Trailing Edge Avionics Upgrades

Neglected panels can increase workload and risk. With the right planning, a low-budget avionics project can still enhance utility and put an edge on safety.


The dismal economy has been no help to the average aircraft upgrade budget. If you’ve recently solicited proposals for an ultra-modern avionics retrofit, you may have discovered the soup-to-nuts avionics upgrade you lust for probably isn’t affordable. Moreover, sinking half or more of the aircraft’s value into the panel pushes the boundaries of smart economics. Even the most modest of modern avionics upgrades could put the aircraft upside down financially. But that doesn’t mean you shouldn’t upgrade at all. In many cases, a budget that can’t afford the latest and greatest gear has the owner sitting on his hands. This leads to neglected panels while safety and utility hang in the balance.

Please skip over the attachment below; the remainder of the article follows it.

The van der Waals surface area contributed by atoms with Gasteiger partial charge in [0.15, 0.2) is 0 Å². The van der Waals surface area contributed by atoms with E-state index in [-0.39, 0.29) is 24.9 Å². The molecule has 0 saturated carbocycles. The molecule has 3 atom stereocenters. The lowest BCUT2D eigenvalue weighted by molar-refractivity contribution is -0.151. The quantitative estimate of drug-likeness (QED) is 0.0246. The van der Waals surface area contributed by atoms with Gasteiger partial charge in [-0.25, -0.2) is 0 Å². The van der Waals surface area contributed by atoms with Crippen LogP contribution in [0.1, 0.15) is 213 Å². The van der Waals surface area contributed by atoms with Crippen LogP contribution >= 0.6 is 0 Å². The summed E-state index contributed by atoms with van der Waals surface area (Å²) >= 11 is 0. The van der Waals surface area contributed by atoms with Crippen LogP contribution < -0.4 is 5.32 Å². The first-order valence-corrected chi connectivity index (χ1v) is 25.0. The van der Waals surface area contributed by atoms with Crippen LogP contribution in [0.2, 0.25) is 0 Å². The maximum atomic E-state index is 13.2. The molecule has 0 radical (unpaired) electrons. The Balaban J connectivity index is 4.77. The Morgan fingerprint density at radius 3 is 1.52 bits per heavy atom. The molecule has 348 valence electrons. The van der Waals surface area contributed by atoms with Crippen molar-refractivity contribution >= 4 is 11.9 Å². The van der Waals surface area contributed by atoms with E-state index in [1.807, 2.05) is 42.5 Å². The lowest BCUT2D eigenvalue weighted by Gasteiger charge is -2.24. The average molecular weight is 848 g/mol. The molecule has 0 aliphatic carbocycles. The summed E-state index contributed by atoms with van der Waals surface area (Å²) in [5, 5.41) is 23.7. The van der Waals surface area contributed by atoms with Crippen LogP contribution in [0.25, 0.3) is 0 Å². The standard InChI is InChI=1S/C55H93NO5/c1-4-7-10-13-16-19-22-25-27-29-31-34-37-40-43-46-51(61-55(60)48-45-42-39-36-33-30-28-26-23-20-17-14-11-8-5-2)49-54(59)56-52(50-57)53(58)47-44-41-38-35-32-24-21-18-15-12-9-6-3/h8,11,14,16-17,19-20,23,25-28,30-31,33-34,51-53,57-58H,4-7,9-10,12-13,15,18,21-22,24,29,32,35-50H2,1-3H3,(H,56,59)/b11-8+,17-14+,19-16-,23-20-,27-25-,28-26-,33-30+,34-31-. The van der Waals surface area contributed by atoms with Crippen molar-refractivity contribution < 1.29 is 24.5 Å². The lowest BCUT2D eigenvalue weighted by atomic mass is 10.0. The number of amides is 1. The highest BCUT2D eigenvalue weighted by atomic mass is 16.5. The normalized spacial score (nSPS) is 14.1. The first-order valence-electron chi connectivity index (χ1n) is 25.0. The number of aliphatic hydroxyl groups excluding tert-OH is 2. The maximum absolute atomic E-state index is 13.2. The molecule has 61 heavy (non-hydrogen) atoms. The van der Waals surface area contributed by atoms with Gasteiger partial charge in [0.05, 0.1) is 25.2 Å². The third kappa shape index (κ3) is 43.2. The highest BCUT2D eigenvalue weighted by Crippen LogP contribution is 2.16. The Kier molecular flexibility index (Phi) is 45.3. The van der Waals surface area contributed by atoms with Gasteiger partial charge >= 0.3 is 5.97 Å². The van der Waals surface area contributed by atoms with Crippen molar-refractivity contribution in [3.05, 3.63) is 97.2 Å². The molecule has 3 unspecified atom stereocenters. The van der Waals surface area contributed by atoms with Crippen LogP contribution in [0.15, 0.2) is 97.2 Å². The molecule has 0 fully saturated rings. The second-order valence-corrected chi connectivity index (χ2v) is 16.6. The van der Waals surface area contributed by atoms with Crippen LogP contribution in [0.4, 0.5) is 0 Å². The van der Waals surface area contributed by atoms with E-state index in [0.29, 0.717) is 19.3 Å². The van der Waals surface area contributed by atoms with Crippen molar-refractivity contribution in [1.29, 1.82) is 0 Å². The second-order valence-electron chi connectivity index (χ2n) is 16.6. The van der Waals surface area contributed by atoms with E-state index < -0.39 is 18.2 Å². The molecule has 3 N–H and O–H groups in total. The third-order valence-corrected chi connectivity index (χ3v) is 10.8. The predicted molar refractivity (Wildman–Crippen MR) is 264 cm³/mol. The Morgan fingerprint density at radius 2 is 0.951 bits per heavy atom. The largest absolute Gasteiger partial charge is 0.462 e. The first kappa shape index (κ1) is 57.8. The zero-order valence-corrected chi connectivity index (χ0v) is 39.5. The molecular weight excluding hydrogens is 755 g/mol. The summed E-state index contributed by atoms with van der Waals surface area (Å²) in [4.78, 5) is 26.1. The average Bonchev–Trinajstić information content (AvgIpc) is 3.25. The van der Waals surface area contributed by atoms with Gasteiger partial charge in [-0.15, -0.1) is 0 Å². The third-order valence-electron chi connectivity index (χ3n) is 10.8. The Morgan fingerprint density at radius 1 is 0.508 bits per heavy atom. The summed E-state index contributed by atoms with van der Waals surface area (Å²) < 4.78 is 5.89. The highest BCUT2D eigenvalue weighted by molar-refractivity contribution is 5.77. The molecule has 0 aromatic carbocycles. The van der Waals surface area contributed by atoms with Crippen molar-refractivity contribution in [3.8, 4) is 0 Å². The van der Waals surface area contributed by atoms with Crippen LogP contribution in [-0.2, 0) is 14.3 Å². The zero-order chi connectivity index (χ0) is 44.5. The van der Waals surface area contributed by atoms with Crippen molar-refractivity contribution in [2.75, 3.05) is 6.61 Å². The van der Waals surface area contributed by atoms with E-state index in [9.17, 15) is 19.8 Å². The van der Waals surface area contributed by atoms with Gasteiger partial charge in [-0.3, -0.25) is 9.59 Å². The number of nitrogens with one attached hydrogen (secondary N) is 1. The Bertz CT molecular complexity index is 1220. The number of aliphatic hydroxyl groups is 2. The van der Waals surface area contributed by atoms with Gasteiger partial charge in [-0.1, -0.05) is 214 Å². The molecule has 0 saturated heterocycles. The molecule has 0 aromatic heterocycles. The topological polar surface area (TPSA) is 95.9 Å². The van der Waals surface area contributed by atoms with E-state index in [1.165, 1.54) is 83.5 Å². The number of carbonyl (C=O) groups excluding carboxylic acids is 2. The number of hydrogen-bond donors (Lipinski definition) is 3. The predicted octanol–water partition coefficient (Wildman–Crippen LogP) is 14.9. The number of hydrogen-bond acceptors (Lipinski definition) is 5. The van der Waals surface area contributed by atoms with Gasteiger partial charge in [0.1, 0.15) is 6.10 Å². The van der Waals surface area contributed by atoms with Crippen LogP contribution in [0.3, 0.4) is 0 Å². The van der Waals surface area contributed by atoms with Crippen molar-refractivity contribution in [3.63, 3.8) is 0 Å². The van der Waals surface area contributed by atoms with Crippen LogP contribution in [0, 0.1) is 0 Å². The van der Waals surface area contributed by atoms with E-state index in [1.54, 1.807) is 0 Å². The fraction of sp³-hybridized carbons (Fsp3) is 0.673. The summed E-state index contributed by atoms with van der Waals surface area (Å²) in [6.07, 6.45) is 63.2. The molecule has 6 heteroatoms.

Meanwhile, a rewire job or lower-end equipment upgrade can bring your flying museum to a higher level of reliability. Similarly, rebuilding behind-the-scenes systems like a neglected static system or replacing an inaccurate altitude encoder has safety dividends. I call these “trailing edge” retrofits. Here’s some advice on adding utility and a new lease on safety to a hurting panel without draining the bank account.

Start With the Audio
For years, I’ve been advising owners to first address the audio system before adding any other avionics to the stack. How do you know if the audio system in your airplane is lacking? Plug into a cabin that has exceptionally good audio. Comm transmit audio that’s garbled and scratchy makes for an awkward interaction with ATC and it’s a sure way to agitate controllers when workload is high. There’s also the risk of going Nordo.

Not long ago, I happened to be listening to the tower control frequency at my local Class D airport on a busy afternoon. The controller was doing an excellent job of working a variety of aircraft, including a helicopter flying the pattern and students practicing touch-and-goes, plus the usual arrivals and departures. Making the game more interesting was a bizjet smoking in for a full-stop.